Birding California Road and Paddling Deer River Flow

24
Jul
2018
Author Alan Belford

Boreal Birding

The northern Adirondacks contain some of the best boreal birding the region has to offer, and some of the best boreal birding in the entire northeast. California Road is one such location, sitting at the Adirondacks' boundary and just a stone's throw south of Malone.

Lots of warblers and other birds

With our eyes open for birds of all sorts, my dog, Wren, and I ventured to California Road the other week, winding along the small dirt road before parking and walking - the best way to find birds in such places. The air was filled with songs and calls as we went, not to mention the hum and buzz of biting insects, and we soon began our list for the day with species like Canada Warbler, Nashville Warbler, Magnolia Warbler, Northern Waterthrush, Northern Parula, Purple Finch, Common Grackle, Winter Wren, and Alder Flycatcher.A Northern Waterthrush was singing away along the Duane Stream. Image courtesy of www.masterimages.org.

The road follows the boggy wetland created along the route of Duane Stream, and I listened to the songs of White-throated Sparrows, Lincoln's Sparrows, Swamp Sparrows, Palm Warblers, Chestnut-sided Warblers, and Common Yellowthroats coming from the bog mat. The woods along the road offered us Yellow-bellied Flycatcher, Yellow-rumped Warbler, Pine Warbler, Winter Wren, and a lone Rose-breasted Grosbeak, a species not usually associated with such boreal habitats. But the forest type along the road varied as we went, including some deciduous forest edge habitat - as evidenced by the Veery and American Redstart we found.

.A Rose-breasted Grosbeak was an interesting find along the bog. Image courtesy of www.masterimages.org.

Further along the road I heard the bubbly song of a Ruby-crowned Kinglet, a denizen of the spruce-fir forests common on Adirondack mountaintops, as well as some lowland coniferous sites. I watched it twitch and flip high up in the trees. I also heard the flight calls of White-winged Crossbills - a species that has been around thanks to the heavy cones on our conifers.I always enjoy watching the constant fidgeting of Ruby-crowned Kinglets. Image courtesy of www.masterimages.org.

Wren and I eventually turned around and headed back to the car. It was time for a brief rest, a snack, some fresh water, and the next phase of our adventure. I had toted along my canoe on the trip, and once I was done on California Road I drove to Deer River Flow for a paddle.

An inviting paddle

It was already mid-to-late morning by the time we arrived, so the sun was getting higher in the sky than I would prefer for a paddle, but the day was pleasant and the water looked inviting for exploration. It also looked inviting for a swim, and Wren immediately dived in while I unloaded the boat.

We pushed off to the tune of Swamp Sparrows and Red-winged Blackbirds in the marsh that occupies the area around the put-in, and I imagined that other marsh species like American Bittern could be found there. The marsh was also home to some beavers and someone had cleverly installed a television satellite next to their lodge - the beavers in Deer River Flow are obviously high tech. I wondered if they watched the World Cup and who they cheered for. Or maybe they watch building shows and evaluate the skills of the people. The beavers at Deer River Flow apparently enjoy watching television.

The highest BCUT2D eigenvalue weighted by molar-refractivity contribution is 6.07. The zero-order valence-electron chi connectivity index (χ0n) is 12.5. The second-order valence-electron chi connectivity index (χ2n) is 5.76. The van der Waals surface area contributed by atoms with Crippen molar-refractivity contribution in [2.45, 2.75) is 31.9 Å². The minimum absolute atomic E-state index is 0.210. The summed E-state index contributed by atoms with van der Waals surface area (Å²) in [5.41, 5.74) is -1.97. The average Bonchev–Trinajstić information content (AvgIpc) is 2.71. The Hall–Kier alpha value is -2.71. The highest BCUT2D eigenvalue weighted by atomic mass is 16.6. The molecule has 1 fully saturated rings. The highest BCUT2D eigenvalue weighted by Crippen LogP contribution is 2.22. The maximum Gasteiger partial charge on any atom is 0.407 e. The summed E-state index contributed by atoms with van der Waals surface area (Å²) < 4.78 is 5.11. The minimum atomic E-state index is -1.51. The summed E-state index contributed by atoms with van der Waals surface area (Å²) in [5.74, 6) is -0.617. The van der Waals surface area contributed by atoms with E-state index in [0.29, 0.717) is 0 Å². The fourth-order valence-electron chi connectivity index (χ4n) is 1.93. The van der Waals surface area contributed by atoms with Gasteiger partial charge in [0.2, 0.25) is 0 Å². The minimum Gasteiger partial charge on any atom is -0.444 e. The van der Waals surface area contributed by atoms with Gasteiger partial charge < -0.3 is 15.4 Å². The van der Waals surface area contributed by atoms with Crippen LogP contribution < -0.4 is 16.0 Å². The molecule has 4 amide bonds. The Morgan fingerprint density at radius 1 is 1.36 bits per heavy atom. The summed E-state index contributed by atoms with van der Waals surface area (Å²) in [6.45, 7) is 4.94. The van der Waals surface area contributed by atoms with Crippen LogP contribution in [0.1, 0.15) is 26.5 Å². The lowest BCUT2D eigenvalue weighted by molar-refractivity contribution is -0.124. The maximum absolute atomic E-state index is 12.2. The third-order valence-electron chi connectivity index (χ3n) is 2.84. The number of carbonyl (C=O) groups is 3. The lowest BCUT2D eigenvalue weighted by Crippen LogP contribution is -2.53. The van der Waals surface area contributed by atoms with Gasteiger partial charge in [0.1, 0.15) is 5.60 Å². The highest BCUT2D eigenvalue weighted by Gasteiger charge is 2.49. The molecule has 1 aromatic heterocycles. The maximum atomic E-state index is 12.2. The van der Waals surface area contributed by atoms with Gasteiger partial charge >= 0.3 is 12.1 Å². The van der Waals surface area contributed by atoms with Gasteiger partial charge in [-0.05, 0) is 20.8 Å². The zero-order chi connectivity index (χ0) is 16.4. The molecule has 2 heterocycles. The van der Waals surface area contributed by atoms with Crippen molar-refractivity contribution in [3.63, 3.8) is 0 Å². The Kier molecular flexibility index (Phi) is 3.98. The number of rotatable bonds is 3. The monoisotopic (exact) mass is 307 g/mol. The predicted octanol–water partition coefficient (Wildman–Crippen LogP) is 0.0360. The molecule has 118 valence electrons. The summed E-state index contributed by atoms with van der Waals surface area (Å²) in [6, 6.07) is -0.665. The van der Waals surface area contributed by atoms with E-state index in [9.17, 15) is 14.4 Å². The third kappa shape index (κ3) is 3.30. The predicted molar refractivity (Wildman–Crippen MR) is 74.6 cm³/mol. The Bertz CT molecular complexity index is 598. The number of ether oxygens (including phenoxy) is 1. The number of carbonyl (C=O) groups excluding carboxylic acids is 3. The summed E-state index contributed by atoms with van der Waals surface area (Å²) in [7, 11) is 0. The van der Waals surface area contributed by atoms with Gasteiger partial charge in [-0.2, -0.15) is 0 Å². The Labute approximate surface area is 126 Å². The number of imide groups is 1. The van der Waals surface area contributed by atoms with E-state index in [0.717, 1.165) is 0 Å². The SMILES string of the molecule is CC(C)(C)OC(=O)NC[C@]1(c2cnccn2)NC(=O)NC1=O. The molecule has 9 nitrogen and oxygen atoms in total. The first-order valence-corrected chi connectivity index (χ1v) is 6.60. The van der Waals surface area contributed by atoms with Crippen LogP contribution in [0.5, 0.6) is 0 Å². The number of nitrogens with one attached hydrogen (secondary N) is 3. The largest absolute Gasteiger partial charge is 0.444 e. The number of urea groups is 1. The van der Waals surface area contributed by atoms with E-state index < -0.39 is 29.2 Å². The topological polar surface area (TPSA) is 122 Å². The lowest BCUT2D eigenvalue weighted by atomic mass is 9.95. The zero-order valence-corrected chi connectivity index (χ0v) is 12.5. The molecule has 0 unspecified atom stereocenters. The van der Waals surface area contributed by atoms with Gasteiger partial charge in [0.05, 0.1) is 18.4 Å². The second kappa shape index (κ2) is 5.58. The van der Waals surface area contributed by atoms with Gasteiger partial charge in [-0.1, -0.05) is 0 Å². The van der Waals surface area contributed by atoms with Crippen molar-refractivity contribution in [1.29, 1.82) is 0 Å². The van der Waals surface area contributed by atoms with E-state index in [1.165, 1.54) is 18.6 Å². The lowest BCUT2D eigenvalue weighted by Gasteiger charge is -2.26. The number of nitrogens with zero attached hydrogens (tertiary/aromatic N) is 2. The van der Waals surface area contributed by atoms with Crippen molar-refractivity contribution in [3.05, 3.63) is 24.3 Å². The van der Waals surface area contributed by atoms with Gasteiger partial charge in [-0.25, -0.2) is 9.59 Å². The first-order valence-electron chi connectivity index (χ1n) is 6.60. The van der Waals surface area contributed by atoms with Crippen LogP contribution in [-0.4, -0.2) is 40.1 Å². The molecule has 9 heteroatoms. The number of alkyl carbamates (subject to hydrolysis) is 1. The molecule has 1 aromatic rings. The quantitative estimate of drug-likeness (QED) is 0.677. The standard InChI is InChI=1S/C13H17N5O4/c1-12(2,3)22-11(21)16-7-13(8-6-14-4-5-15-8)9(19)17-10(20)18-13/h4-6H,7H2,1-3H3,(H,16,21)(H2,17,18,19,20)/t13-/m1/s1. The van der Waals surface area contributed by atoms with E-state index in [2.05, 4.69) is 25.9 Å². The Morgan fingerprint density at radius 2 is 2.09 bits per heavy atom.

After our walk and Wren's swim, my canine companion was content to lie in the sun and doze while I listened to the songs of Blackburnian Warbler, Black-throated Blue Warbler, Northern Parula, Ovenbird, and Purple Finch, while Cedar Waxwings sat on the snags - an excellent vantage point from which to hunt flying insects.

Watching an eagle watching us

A short distance along our route, we caught up with the pair of kayakers we had met at the put-in. They were watching an adult Bald Eagle that sat low in the trees along the waterway, seeming not to care that we were all taking interest in it. The kayakers soon paddled on, and Wren and I sat quietly watching the eagle ourselves. As I always try to do in such situations, I allowed the wind to drift us along while I enjoyed the eagle and took a few photos, eventually trading my camera for my paddle as we softly continued on, the eagle still sitting there.Wren relaxed while I paddled quietly along the Flow.

With the sun growing in strength overhead, I eventually decided it was time for us to turn around, but not before I spotted a pair of Common Loons and was distracted by the distant calls of an Olive-sided Flycatcher along the shoreline. We sat and listened for a few minutes to see if it would come closer, but when it didn't we turned our bow back toward the put-in, this time having to push against the same wind that had blown us past the cooperative eagle. With some effort we wound our way back to the small marsh, where a Great Blue Heron fished near the take-out. Once again Wren swam while I loaded our gear, and we were on our way home for some lunch.

Summer and early fall offer excellent birding and paddling opportunities all across the North Country. Plan your visit today and check out our lodging and dining pages to help you do so.

 

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The birds of Cheney Pond

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